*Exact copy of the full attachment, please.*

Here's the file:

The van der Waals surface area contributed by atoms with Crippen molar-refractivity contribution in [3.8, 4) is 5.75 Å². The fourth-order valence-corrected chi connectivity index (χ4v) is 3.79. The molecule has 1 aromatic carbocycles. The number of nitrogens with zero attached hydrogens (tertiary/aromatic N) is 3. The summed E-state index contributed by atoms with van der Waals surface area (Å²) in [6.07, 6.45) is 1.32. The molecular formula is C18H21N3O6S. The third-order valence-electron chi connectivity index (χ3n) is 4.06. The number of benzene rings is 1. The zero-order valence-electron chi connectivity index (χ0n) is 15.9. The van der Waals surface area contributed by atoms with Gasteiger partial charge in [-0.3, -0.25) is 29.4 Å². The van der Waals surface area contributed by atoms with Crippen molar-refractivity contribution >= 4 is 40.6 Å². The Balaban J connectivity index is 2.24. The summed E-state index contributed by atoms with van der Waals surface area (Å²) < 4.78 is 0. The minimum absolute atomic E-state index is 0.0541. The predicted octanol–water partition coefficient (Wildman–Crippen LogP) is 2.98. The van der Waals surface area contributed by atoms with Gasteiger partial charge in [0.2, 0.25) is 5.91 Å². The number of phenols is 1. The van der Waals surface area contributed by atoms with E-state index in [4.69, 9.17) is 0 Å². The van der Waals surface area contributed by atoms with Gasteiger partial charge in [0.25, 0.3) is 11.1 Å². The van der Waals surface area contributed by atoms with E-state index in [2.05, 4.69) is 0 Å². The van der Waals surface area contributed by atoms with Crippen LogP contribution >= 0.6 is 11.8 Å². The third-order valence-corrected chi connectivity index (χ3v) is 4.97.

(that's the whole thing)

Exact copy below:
The van der Waals surface area contributed by atoms with Crippen molar-refractivity contribution in [3.8, 4) is 5.75 Å². The fourth-order valence-corrected chi connectivity index (χ4v) is 3.79. The molecule has 1 aromatic carbocycles. The number of nitrogens with zero attached hydrogens (tertiary/aromatic N) is 3. The summed E-state index contributed by atoms with van der Waals surface area (Å²) in [6.07, 6.45) is 1.32. The molecular formula is C18H21N3O6S. The third-order valence-electron chi connectivity index (χ3n) is 4.06. The number of benzene rings is 1. The zero-order valence-electron chi connectivity index (χ0n) is 15.9. The van der Waals surface area contributed by atoms with Gasteiger partial charge in [-0.3, -0.25) is 29.4 Å². The van der Waals surface area contributed by atoms with Crippen molar-refractivity contribution >= 4 is 40.6 Å². The Balaban J connectivity index is 2.24. The summed E-state index contributed by atoms with van der Waals surface area (Å²) < 4.78 is 0. The minimum absolute atomic E-state index is 0.0541. The predicted octanol–water partition coefficient (Wildman–Crippen LogP) is 2.98. The van der Waals surface area contributed by atoms with Gasteiger partial charge in [0.2, 0.25) is 5.91 Å². The number of phenols is 1. The van der Waals surface area contributed by atoms with E-state index in [4.69, 9.17) is 0 Å². The van der Waals surface area contributed by atoms with Gasteiger partial charge in [0.25, 0.3) is 11.1 Å². The van der Waals surface area contributed by atoms with E-state index in [2.05, 4.69) is 0 Å². The van der Waals surface area contributed by atoms with Crippen LogP contribution >= 0.6 is 11.8 Å². The third-order valence-corrected chi connectivity index (χ3v) is 4.97.